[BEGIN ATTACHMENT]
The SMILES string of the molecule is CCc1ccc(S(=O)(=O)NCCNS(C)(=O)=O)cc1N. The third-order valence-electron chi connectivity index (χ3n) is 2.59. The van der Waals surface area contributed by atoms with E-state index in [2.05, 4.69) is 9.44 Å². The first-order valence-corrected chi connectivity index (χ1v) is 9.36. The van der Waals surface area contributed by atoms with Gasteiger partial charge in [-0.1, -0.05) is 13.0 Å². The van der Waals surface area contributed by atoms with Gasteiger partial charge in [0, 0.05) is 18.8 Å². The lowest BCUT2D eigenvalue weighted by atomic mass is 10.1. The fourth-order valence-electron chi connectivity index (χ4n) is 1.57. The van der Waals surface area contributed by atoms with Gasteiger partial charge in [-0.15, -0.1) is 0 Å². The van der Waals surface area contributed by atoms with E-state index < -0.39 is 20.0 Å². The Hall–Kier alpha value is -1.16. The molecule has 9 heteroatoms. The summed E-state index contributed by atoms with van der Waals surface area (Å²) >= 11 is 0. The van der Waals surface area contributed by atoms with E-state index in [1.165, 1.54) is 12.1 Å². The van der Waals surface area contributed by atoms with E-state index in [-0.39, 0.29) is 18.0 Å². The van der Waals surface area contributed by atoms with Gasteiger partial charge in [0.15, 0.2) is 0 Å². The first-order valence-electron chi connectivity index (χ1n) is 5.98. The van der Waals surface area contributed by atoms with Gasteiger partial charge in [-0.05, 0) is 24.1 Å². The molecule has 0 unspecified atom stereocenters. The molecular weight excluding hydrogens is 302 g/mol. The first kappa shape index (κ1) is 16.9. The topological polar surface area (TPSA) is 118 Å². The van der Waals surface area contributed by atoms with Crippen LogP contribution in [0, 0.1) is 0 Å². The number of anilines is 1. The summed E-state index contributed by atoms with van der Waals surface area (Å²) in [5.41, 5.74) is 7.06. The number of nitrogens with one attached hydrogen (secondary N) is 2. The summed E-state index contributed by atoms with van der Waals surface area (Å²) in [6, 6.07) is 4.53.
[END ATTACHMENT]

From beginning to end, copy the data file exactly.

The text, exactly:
The SMILES string of the molecule is CCc1ccc(S(=O)(=O)NCCNS(C)(=O)=O)cc1N. The third-order valence-electron chi connectivity index (χ3n) is 2.59. The van der Waals surface area contributed by atoms with E-state index in [2.05, 4.69) is 9.44 Å². The first-order valence-corrected chi connectivity index (χ1v) is 9.36. The van der Waals surface area contributed by atoms with Gasteiger partial charge in [-0.1, -0.05) is 13.0 Å². The van der Waals surface area contributed by atoms with Gasteiger partial charge in [0, 0.05) is 18.8 Å². The lowest BCUT2D eigenvalue weighted by atomic mass is 10.1. The fourth-order valence-electron chi connectivity index (χ4n) is 1.57. The van der Waals surface area contributed by atoms with Gasteiger partial charge in [-0.15, -0.1) is 0 Å². The van der Waals surface area contributed by atoms with E-state index < -0.39 is 20.0 Å². The Hall–Kier alpha value is -1.16. The molecule has 9 heteroatoms. The summed E-state index contributed by atoms with van der Waals surface area (Å²) >= 11 is 0. The van der Waals surface area contributed by atoms with E-state index in [1.165, 1.54) is 12.1 Å². The van der Waals surface area contributed by atoms with E-state index in [-0.39, 0.29) is 18.0 Å². The van der Waals surface area contributed by atoms with Gasteiger partial charge in [0.15, 0.2) is 0 Å². The first-order valence-electron chi connectivity index (χ1n) is 5.98. The van der Waals surface area contributed by atoms with Gasteiger partial charge in [-0.05, 0) is 24.1 Å². The molecule has 0 unspecified atom stereocenters. The molecular weight excluding hydrogens is 302 g/mol. The first kappa shape index (κ1) is 16.9. The topological polar surface area (TPSA) is 118 Å². The van der Waals surface area contributed by atoms with Crippen LogP contribution in [0, 0.1) is 0 Å². The number of anilines is 1. The summed E-state index contributed by atoms with van der Waals surface area (Å²) in [5.41, 5.74) is 7.06. The number of nitrogens with one attached hydrogen (secondary N) is 2. The summed E-state index contributed by atoms with van der Waals surface area (Å²) in [6, 6.07) is 4.53.